The curtain won't go up on a production at the Imperial Dinner Theatre for quite a while.
"It could be next spring before everything is back to the way it was before," Shane Cummings, marketing director for the Imperial Dinner Theatre located in Pocahontas. Cummings explained that after lots of hard work over the past weekend, the building is actually "dry."
All sheet rock damaged by water has been torn out. He says high water climbed nearly four feet inside the facility. The structure, which initially cost over $2 million to build, has been flooded now twice—once before in 2011 and again last week.
"We were depressed for about two hours. And then we said, 'that's enough of that.' We've got to go find out what we've got to do next." Having battled back from flooding before, Cummings said the Imperial staff was smarter this time. "We had a pretty good idea about what we were going to be up against and so we just went in and took some evaluation."
He also said that support for the theatre has grown exponentially.
"I couldn't believe the amount of people that started contacting us to say, 'let us help. Anything we can do,'" Cummings said. "And not just in our community, but all across the country—even the world! We've had people from Italy, Germany, Ireland and Serbia contact us. People are Facebooking us and texting us, emailing us. It was just absolutely fantastic—the support that came in!"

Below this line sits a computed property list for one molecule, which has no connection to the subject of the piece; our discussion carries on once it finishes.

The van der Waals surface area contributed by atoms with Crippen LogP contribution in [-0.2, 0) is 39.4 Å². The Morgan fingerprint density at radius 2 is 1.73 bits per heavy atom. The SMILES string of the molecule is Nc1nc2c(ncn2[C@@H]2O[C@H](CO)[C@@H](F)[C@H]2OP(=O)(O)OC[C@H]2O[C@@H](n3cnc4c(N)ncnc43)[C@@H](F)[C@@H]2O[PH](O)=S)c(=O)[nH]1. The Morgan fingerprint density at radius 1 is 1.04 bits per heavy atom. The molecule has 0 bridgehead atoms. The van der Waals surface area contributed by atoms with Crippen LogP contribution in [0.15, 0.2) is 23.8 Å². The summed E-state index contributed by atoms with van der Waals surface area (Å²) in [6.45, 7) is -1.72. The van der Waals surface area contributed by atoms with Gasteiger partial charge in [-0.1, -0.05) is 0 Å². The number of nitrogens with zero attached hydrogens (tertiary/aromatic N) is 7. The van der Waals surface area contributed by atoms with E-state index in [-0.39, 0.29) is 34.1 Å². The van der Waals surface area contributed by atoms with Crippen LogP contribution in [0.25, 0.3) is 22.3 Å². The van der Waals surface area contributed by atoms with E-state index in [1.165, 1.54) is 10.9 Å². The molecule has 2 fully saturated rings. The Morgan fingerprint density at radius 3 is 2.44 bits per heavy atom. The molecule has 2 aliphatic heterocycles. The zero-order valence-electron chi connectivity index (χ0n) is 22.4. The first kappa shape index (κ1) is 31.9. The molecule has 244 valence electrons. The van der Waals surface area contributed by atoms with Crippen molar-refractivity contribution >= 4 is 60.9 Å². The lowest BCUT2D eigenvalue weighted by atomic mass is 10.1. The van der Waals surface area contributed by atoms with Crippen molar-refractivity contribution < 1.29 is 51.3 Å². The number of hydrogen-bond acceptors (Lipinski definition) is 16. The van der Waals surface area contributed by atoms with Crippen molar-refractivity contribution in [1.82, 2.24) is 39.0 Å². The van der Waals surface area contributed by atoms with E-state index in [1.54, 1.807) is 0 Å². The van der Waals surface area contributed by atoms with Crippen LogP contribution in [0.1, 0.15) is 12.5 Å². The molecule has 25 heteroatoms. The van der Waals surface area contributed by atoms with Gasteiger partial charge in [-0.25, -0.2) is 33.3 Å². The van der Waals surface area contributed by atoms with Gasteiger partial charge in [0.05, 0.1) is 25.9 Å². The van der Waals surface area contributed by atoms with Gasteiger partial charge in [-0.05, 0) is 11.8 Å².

Thick brown silt covered the stage and the water inside the theatre was a foot higher than in 2011. Cummings said he has found a few snakes and even a turtle during the time he and others have been trying to get the building back in order. The force of the floodwater pushed in the doors and front windows of the facility.
Had the flood not happened, the Imperial was set for a performance of "Annie." But, Cummings says that show will have to go on the road now. Revenue for the theatre is very important right now. Without a way to keep funds coming in, the theatre cannot continue to exist.
"It's been a terrible thing. But there have been so many terribly, incredibly, oddly, wonderful," Cummings said. "The human nature of things that have happened. I see people all across the community helping one another." He says the plan now is for the theatre to find a temporary location for its Studio for the Arts which offers dance and theatrical classes.
Cummings says venues in Cherokee Village and Jonesboro have reached out to see if performances could be held in their communities. The Arkansas Department of Parks and Tourism is a state agency. The Director of the agency, Joe David Rice, has given his office permission to take the day off and come to Pocahontas to help. Cummings says the volunteers will be driving up from Little Rock.
"It's like our second home," Cummings said. "I've been worried about people's homes. But we've been getting calls from so many people saying, 'we love you guys and we want you to come back.'"
To contact the Imperial Dinner Theatre, call 870-892-0030 or go to their website: imperialdinnertheatre.com. The theatre will also post updates on their Facebook page.
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